What Is The Penalty For Selling Stolen Goods In New York?
Which is worse? Stealing stolen goods or selling those stolen goods for a profit? In the end, they are both viewed as serious crimes in New York. This can be a troubling revelation, especially if you sold stolen goods without actually realizing they were stolen in the first place. So what should you do if you’ve been accused of selling stolen goods in New York? The answer is simple: get an attorney as soon as possible.
By connecting with a qualified, experienced criminal defense attorney in New York, you immediately give yourself the best possible chance of a positive outcome. With their help, you can utilize effective defense strategies, thereby avoiding jail time, fines, and other legal consequences. It’s best to start working with an attorney as soon as possible if you’re facing charges for selling stolen goods.
An Example of Selling Stolen Goods
Pawnshop owners run a tremendous risk of being charged with this crime, as they are often seen as a “fence” by criminals who want to offload stolen goods. This situation resulted in a Rochester man being charged with transportation of stolen goods in interstate commerce in January of 2022. On January 19th, the Department of Justice reported that this individual had owned and operated a pawn and jewelry store in Rochester. He and one other employee purchased stolen goods from various individuals who obtained these goods by shoplifting from nearby stores.
To avoid suspicion, the individual then sold these goods on eBay and shipped them across the nation. Over a period of about two years between 2017 and 2019, this pawn shop owner shipped out more than $3 million in stolen goods.
In this particular situation, the defendant faces up to 10 years in prison and a $250,000 fine. The defendant has also agreed to forfeit more than $200,000 in cash and four luxury vehicles. Finally, he has been ordered to pay $1.6 million as a money judgment.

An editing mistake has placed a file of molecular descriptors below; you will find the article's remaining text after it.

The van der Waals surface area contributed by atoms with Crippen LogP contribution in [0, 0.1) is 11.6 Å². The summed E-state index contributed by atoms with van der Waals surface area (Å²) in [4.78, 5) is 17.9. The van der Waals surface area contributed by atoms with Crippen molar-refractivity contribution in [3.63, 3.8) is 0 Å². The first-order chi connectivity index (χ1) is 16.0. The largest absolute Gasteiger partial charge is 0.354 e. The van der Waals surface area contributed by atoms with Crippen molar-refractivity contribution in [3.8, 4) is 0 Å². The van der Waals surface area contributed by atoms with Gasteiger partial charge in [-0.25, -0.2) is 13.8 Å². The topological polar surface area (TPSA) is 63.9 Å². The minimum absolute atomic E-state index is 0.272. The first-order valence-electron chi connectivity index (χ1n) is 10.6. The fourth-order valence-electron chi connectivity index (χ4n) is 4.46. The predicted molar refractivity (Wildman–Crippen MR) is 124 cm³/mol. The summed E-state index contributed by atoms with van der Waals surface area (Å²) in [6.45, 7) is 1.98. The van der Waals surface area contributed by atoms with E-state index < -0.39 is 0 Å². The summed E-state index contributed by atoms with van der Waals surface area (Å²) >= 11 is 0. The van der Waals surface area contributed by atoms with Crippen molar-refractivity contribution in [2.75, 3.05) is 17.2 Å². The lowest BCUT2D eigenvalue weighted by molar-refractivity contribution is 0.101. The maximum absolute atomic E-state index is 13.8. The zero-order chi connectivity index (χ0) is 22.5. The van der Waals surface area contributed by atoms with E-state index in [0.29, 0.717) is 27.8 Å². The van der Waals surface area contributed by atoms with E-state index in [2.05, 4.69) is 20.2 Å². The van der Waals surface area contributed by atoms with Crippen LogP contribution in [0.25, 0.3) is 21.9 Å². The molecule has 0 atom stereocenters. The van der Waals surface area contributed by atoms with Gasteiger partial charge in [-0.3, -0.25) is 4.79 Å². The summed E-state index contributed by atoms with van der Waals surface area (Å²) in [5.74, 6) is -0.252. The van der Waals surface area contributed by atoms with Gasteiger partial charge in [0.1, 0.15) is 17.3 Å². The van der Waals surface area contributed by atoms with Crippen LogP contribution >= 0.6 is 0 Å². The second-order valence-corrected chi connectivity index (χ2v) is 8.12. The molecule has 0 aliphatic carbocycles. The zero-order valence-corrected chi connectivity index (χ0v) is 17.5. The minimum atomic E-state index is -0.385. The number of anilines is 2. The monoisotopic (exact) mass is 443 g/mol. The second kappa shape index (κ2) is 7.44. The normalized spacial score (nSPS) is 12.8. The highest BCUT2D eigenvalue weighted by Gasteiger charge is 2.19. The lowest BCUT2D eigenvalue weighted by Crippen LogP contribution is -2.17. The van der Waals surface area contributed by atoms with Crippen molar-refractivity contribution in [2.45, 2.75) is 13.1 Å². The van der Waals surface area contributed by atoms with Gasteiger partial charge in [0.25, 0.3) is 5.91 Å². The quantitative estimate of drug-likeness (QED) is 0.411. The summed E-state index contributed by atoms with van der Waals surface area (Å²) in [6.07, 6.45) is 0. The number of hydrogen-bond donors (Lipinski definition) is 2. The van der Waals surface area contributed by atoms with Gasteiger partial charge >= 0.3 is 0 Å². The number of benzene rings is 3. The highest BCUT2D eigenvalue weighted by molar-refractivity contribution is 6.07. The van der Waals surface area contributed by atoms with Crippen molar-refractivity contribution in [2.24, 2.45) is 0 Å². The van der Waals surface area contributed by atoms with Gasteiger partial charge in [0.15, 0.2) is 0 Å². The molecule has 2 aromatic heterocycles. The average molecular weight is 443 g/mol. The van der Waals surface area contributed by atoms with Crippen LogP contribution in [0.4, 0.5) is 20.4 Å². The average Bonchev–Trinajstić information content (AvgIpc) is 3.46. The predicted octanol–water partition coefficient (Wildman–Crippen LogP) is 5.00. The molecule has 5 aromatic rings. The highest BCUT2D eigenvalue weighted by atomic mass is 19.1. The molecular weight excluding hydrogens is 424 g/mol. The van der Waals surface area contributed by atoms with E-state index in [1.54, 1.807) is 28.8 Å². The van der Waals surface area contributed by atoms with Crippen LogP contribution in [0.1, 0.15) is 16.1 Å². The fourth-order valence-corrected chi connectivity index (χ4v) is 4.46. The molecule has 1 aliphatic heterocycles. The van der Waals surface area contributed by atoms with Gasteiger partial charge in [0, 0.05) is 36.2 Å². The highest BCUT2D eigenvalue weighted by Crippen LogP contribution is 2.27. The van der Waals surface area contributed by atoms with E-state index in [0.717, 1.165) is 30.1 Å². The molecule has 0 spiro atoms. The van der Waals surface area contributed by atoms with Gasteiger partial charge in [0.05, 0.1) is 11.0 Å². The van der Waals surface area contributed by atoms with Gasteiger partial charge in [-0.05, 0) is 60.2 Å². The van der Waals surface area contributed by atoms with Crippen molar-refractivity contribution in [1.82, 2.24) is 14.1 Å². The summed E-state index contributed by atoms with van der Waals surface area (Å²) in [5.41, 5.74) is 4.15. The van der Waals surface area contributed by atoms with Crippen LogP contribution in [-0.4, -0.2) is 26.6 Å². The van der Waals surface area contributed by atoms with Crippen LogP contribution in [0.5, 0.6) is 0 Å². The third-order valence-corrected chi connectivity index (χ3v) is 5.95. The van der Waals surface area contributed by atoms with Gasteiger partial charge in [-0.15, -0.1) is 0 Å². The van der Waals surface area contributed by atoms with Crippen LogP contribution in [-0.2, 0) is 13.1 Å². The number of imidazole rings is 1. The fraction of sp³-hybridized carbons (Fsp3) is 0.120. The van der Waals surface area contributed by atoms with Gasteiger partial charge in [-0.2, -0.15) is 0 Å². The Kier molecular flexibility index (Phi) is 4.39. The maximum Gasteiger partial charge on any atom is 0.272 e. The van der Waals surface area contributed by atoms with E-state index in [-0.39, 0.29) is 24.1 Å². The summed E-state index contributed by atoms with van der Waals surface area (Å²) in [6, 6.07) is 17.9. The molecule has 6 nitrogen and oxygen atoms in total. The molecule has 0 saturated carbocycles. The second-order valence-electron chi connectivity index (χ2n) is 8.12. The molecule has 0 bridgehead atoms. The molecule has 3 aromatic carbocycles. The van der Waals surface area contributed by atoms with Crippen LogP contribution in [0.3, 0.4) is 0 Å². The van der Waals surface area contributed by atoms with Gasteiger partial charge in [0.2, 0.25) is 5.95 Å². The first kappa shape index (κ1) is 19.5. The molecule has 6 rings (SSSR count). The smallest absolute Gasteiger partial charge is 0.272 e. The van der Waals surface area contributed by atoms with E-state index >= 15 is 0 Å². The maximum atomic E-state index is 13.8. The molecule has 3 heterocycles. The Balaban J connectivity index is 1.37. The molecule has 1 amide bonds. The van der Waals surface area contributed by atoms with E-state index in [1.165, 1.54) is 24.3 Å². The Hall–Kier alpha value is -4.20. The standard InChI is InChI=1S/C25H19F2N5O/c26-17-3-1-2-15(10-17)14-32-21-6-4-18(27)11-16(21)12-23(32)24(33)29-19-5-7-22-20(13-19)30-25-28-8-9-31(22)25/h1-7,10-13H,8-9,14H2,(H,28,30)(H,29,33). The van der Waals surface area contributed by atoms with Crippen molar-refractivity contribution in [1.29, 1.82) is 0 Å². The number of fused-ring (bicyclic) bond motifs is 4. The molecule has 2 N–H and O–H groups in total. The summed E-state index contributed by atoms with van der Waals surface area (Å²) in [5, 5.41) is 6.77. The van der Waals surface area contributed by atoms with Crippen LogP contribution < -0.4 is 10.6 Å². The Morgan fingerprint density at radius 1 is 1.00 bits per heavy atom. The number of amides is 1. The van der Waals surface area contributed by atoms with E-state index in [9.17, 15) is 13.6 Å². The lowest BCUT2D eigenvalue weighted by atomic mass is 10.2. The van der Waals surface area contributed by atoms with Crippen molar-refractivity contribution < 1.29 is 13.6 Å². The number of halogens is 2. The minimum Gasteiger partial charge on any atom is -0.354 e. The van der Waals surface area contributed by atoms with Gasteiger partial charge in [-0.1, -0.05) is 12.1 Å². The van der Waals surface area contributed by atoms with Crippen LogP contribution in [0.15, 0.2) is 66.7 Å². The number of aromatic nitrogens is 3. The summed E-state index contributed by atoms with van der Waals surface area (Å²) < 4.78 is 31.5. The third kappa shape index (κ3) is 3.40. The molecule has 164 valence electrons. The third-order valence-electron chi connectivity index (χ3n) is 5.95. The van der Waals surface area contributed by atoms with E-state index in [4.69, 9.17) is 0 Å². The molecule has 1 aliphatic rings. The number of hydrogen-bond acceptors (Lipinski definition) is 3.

Criminal Possession of Stolen Property
In New York, you may face charges of criminal possession of stolen property if you obtain stolen property and intend to benefit from it in any way. The consequences of this crime depend on the dollar value of the stolen property. For example, if you criminally possess property of a low value, you will likely face a Class A Misdemeanor. On the other hand, possession of stolen property of an extremely high value will likely result in felony charges.
Contact an Attorney for Help
For help from a skilled New York criminal defense attorney reach out to Phillip J. Murphy. Over the years, we have helped numerous defendants fight for their rights in an effective, confident manner. Although the penalties for selling stolen goods can be quite severe, there’s no reason you should accept needlessly excessive consequences. Book your consultation today, and we can help you explore your legal options.